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INDIANAPOLIS--You’ve probably heard the term “Critical Race Theory”. Indianapolis Public Schools Superintendent Aleesia Johnson says there is no evidence that critical race theory is being taught in Indianapolis Public Schools, or in any other district in K-12 schools.

“That is a theoretical framework that is usually not even introduced, in many cases, in undergraduates, generally in graduate course work,” she said, in an interview with IndyPolitics.

It should be noted that people have different ideas about what they consider amounts to “critical race theory”. Some of the criticism focuses on the concept that racism is or has become inherent to white people, and whether that is being taught as a concept in school, pitting student of different races against each other.

LINK: An overview of the concept can be found here.

“We’re going to have conversations that some might find uncomfortable or challenging,” said Johnson. “As a district we’re not backing away from that.”

She said diversity and inclusion are concepts that will be part of what is discussed among administrators, faculty, staff and students. She said staff will go through a two-day racial equity training to understand the origin and history of racism in the country.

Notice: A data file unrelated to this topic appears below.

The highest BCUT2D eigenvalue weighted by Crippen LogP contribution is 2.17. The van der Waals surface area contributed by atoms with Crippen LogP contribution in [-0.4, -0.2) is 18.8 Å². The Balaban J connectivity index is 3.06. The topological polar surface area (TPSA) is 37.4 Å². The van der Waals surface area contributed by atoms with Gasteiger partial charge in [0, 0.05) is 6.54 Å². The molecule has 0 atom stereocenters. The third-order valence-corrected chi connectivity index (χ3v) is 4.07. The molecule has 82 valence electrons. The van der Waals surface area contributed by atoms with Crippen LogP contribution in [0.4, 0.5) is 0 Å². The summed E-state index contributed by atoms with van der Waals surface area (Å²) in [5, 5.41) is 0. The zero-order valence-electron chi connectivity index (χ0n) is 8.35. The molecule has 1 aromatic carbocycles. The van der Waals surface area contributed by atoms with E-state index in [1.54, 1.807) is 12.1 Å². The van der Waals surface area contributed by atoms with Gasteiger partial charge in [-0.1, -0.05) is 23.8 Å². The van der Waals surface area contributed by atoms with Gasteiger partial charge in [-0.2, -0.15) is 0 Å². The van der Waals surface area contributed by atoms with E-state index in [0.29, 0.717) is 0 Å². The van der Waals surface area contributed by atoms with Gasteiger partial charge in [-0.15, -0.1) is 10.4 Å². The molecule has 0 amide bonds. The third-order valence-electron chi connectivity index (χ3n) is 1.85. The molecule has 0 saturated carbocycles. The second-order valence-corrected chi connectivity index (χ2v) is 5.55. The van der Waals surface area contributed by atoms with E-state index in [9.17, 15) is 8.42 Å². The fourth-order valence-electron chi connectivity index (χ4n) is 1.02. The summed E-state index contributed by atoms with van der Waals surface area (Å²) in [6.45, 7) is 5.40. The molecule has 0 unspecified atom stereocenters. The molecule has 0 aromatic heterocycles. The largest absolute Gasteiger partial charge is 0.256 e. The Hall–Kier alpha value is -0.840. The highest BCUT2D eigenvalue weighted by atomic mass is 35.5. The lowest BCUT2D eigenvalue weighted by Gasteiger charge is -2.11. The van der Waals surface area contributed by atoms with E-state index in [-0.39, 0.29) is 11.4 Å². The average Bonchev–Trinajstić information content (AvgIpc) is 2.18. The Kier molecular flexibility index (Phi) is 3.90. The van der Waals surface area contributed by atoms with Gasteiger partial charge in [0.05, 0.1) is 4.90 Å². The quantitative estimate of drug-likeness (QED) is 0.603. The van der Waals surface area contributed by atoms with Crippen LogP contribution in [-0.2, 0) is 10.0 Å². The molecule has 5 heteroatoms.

“I deeply believe that we as a country have not gotten to a place where we can predict outcomes of how our students are going to do without regard to race,” she said.

So, teachers will be asked to be aware of the concept of equity when making decisions.

“By and large, you’re going to find white students performing better and you’re going to find Black students performing worse. We have to be willing to examine what is it about about our practices, the decisions we’re making, the resources we’re deploying that are leading to those outcomes.”

An example of a decision that includes consideration of equity would be: in a class full of Black and brown students, deciding not just to give them easy questions, but to ask them to think and show their work, without assuming they will not go to college just because of their color or situation, according to Johnson.

“Thinking about the decisions that we make everyday that are important in not continuing to cultivate inequities.”